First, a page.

Frank Bren’s research involved the search for an accurate bio-filmography of Benjamin Brodsky. He checked shipping lists to follow Brodsky’s movements around the world, and determined that there must have been exaggerations in the 1916 interview/article on film activities. For example, Bren mentioned the inclusion of a plot description of The Unfortunate Boy, which Brodsky went on to state was a 12-reeler! Brodsky also claimed that he employed hundreds of people in his Shanghai and Hong Kong film operations! In 2003, Bren received a copy of Brodsky’s unpublished autobiography, “God’s Country” from granddaughter Ronnie Henderson. Surprisingly, for Bren, only 10 pages were devoted to Brodsky’s film businesses, which included the setting up of the Sunrise Film Manufacturing Co., in San Francisco in 1919, and the purchase of 80 movie theatres! Brodsky was born on August 1, 1877 and died February 15, 1960. In the U.S., he changed his Russian-Jewish name to Borden. Bren had great difficulty in separating out Brodsky’s operations between Shanghai and Hong Kong, but, he concluded that it is unlikely that Brodsky made any films in China, himself, until 1912.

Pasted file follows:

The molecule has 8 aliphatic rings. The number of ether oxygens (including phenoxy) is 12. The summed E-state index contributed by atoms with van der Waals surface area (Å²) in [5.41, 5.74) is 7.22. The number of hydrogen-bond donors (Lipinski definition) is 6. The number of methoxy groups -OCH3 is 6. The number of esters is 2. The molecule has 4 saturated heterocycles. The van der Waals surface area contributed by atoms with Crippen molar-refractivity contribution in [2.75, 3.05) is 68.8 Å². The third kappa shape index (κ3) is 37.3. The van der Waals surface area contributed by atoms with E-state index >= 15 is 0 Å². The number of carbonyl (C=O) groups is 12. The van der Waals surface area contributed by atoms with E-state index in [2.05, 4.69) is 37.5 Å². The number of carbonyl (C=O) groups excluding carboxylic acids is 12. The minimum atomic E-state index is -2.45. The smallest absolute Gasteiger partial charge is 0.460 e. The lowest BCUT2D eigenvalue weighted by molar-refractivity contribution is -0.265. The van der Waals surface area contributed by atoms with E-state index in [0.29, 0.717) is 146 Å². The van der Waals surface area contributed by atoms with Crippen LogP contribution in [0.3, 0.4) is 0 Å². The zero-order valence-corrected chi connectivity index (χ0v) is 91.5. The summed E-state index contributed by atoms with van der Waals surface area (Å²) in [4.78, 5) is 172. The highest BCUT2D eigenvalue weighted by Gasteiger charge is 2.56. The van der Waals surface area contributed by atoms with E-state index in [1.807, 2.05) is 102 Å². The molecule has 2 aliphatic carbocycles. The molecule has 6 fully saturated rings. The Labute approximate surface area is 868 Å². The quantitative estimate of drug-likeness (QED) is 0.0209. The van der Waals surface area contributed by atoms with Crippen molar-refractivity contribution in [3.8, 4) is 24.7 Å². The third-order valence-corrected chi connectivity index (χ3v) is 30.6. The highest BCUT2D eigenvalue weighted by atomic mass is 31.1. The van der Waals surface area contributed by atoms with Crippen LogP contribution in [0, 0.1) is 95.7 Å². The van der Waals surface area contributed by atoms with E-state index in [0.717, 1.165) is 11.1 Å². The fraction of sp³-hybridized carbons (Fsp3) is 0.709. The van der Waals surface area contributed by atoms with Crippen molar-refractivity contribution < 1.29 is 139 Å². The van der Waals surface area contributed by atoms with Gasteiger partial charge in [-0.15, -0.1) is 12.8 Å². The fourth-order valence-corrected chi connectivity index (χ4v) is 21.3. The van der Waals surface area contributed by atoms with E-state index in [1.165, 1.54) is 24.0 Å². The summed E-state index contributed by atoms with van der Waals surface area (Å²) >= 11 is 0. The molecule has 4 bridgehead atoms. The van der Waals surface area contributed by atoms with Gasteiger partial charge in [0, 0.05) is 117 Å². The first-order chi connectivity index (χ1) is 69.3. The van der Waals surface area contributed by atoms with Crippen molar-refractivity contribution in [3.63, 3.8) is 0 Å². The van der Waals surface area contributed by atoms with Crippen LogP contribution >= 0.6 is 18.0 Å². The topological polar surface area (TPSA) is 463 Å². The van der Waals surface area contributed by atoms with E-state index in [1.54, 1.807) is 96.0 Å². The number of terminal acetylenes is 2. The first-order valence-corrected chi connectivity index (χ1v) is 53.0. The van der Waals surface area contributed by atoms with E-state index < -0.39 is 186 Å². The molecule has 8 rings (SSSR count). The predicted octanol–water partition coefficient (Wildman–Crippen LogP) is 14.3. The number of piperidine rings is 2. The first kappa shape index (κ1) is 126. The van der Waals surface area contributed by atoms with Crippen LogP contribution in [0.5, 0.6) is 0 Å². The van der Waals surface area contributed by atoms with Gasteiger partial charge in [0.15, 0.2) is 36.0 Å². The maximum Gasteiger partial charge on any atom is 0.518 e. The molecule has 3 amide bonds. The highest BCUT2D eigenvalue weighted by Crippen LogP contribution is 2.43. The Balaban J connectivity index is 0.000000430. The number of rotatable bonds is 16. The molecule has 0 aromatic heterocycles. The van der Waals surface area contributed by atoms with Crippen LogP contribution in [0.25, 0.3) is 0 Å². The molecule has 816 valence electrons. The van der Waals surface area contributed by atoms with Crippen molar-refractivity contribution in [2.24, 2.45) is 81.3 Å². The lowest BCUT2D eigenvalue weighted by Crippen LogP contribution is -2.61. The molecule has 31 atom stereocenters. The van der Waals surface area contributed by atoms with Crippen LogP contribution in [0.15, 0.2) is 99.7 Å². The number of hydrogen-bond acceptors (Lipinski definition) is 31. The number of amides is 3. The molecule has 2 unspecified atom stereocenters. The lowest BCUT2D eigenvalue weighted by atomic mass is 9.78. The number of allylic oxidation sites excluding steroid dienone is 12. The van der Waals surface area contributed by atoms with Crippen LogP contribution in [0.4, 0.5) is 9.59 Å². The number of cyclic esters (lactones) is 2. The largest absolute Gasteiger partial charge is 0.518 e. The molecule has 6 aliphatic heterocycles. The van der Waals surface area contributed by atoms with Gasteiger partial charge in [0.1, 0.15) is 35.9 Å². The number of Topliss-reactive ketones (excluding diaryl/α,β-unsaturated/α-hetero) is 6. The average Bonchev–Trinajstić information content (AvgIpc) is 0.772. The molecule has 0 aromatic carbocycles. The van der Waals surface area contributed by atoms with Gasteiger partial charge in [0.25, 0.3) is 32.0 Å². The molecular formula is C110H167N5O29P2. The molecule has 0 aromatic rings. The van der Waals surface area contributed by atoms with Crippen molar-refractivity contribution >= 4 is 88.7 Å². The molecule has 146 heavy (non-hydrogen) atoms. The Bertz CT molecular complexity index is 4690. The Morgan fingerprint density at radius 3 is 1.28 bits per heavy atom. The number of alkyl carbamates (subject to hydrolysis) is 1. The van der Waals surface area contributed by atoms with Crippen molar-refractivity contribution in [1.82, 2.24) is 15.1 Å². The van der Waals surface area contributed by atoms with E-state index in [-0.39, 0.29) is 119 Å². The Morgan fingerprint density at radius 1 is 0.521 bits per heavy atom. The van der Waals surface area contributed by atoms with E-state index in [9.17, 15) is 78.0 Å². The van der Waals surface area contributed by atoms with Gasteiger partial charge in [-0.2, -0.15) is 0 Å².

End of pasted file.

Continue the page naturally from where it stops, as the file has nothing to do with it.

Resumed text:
Following the two, very specific, accounts of researching written documentation in the search for clear evidence of the existence of 1909 Hong Kong fiction filmmaking, David Bordwell gave a more general overview of the “problems” in determining “film firsts” in Hong Kong and elsewhere. Initially Bordwell noted that there are factual problems. Very few silent films have survived, and for those that don’t, there is often no documentation. Information on the release of films is lost, so that a “1st film” could be undocumented. We rely on word-of-mouth, on oral histories. Bordwell asked, “Did Roasted Duck even exist?” He then suggested that there are big “conceptual issues,” such as those surrounding the questions “what is a film?” and “what is the first US film?” As possible answers Bordwell noted that Edison kept records showing that in 1891, Dickson had a 3 second film available for showing; in 1893 there was a Kinetoscope private screening of A Blacksmith’s Shop; in April 1894, there was a commercial launch of the Kinetoscope, and the 5 second film, Fred Ott’s Sneeze was copyrighted. All of these developments occurred before the official “birth of cinema” in 1895, when films were first projected on a screen to a public audience. Bordwell then asked why we don’t consider “actualities” made in Hong Kong before 1908 as being the first HK films? Why fiction rather than documentary? He then suggested other possible dates for that of the “first Hong Kong film”: 1913, the first 2-reel fiction film Zhuangzi Tests His Wife; 1924, The Calamity of Money [The first Hong Kong film financed, produced and acted by Hong Kong Chinese]; [3] 1925, the first feature-length films, including, Rouge. Bordwell concluded his presentation by stating that there are reasons to celebrate 2009, and that because of his love of Hong Kong cinema (and Hong Kong), he is looking forward to future centenaries in 2013, 2024, and, 2025.